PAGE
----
What’s the first thing that comes to your mind when you think of the word kit?
Maybe the model airplane or lego kit you recently purchased for your children, but most likely, it wasn’t this.
Do you really believe the term “kit home” gives justice to a custom-designed and carefully built home of that scale? Neither do we.
Now that we’ve got that covered, let’s dive into the differences between a prefab home kit and a prefab home material package. We’ll define both styles of home and touch on some of the key similarities and differences of each.
What is a Prefab Home Kit?
Prefab home kits are efficient and straightforward solutions to new construction. A kit is typically composed of all of the framing, siding, and roof paneling needed to enclose the exterior shell of a structure.
Kit’s have been a solution for streamlined new construction projects dating back to the very early 1900s. This article from Architect Magazine Assembly Required: A Brief History of 20th-Century Kit Home Designs provides an excellent view into the construction style’s roots.
What prefab home kits lack are the amenities many people search for when exploring new construction possibilities. They are standardized; one size fits all models that can’t be customized beyond the interior finish. Kit homes are a WYSIWYG (what you see is what you get) style of housing.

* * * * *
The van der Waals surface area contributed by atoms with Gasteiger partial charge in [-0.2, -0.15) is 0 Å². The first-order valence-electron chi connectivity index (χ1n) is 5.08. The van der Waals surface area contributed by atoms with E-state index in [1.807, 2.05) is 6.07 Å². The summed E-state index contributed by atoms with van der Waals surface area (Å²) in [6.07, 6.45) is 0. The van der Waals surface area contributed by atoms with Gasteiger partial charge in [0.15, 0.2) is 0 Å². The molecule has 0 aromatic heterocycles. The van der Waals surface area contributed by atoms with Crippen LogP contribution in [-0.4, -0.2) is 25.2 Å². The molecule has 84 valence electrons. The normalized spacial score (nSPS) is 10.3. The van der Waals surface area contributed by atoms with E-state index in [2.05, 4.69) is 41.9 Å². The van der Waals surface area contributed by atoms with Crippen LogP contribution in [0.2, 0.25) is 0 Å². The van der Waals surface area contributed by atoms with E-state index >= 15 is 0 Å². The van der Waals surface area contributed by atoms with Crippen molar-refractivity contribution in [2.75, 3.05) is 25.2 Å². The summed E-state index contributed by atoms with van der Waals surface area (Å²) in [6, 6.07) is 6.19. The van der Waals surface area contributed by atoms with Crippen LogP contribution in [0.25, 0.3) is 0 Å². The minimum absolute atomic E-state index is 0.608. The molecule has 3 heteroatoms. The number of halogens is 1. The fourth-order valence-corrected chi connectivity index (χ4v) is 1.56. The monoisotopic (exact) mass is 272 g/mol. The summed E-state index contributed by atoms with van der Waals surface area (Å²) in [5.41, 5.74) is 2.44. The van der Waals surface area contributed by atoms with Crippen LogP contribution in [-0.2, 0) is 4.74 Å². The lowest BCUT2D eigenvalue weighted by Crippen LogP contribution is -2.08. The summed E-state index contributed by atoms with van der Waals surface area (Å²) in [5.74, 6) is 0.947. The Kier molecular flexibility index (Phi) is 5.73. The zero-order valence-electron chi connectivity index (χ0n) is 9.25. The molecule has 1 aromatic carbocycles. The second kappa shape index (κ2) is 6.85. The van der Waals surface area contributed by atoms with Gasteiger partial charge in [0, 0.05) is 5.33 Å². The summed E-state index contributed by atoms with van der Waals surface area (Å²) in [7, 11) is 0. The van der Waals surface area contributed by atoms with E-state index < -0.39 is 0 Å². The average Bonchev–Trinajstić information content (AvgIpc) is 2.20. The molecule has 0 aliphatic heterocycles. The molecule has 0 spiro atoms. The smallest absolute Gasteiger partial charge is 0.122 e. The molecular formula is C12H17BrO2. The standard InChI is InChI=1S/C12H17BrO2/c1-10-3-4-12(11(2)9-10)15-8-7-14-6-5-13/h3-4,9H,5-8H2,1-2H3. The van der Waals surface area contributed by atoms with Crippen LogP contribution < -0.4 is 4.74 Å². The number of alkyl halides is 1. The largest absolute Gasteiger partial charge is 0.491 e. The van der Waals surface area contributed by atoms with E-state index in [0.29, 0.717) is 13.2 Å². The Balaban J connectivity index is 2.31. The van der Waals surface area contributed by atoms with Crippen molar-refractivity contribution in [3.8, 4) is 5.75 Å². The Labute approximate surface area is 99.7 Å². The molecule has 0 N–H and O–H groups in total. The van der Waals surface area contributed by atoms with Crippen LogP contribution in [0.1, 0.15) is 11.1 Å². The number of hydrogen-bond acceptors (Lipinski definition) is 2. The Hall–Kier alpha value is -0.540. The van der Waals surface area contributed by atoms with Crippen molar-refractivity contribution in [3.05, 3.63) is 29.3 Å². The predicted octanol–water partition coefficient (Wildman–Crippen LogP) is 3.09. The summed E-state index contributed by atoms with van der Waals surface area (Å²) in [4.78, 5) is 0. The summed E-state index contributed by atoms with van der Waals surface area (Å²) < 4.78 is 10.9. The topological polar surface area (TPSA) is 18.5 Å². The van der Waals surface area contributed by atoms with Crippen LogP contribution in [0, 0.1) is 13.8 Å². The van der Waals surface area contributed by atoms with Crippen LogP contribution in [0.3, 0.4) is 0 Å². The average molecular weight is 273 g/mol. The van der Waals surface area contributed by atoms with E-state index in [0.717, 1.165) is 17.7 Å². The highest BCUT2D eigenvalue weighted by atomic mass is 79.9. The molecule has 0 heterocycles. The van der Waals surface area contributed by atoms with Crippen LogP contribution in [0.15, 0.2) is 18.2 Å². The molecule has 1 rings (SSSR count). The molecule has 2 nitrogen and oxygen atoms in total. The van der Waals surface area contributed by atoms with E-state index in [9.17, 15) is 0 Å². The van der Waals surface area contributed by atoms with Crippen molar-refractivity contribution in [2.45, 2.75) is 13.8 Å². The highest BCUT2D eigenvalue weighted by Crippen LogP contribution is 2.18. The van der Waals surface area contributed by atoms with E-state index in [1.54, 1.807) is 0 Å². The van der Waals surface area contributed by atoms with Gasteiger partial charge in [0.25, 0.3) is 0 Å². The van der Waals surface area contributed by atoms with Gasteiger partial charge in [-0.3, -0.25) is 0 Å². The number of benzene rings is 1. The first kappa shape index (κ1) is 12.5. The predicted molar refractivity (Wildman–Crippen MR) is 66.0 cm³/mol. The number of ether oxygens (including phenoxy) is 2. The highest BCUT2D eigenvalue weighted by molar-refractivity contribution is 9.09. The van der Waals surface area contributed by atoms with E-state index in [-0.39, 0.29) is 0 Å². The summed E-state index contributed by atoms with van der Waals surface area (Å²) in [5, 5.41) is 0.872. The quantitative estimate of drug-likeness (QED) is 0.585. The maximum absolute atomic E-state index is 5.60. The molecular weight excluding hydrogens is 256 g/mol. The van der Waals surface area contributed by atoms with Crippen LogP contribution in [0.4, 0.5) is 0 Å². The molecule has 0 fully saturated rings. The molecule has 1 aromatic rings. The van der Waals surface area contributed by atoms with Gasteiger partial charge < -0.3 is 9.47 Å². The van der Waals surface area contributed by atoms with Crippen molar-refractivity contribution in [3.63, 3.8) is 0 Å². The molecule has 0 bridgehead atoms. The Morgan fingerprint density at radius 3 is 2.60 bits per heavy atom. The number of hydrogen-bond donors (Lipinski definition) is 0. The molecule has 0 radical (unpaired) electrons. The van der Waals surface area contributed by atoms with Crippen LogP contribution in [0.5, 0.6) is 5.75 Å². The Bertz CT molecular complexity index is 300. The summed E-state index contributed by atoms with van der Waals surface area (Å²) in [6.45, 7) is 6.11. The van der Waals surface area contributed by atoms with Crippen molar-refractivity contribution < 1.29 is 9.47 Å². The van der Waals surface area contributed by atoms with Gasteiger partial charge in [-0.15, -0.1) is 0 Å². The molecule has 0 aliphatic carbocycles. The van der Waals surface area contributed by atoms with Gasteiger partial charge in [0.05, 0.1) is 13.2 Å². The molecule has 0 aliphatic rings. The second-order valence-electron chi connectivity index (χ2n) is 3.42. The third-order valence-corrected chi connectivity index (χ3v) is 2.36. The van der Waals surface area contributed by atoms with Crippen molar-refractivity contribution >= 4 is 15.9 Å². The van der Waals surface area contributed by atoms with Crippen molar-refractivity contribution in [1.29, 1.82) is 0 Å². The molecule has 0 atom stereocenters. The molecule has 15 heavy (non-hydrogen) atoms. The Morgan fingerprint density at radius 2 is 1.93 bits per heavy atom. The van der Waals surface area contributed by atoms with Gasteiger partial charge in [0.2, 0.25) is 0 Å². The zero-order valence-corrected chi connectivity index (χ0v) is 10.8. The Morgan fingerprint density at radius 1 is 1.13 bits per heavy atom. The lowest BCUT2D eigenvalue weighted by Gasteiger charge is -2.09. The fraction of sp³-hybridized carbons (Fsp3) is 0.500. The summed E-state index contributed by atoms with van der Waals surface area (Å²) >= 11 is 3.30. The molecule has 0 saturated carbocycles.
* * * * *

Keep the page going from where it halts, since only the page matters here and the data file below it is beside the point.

Standardization defeats the purpose of building a custom home. When you’re ready to spend your hard-earned savings on a new construction project, your own fingerprints should be all over those plans.
What is a Prefab Material Package?
Prefab material packages share many similarities with prefab home kits, but it’s the differences that set the two apart. A prefab material package consists of all of the prefabricated framing and paneling necessary for the assembly of the exterior shell of an entirely custom-designed home.
The prefabrication refers to the sizing, cutting, and fitting of materials at an off-site facility so that they are ready to be assembled with reduced labor when they arrive at the build’s location. The material package refers to the materials that are prefabricated per plans specific to the project.
So, What's Really The Difference?
Made it this far? Well, you’re probably still wondering what the difference really is between a prefab home and a prefab material package. Well, here it is.
In concept, kits and material packages are the same exact things! The term Kit has just gained a negative connotation over time. Kit’s are often thought of as DIY projects, and one size fits all solutions.
The term material package is far broader and encompassing of the actual custom construction process. A material package can be designed, engineered, prefabricated, and assembled from the ground up.
When selecting a kit, you have to search for a floor plan that best fits your needs and desires.
Designing a material package involves one-on-one interaction with an architectural designer, where you get to define what is best.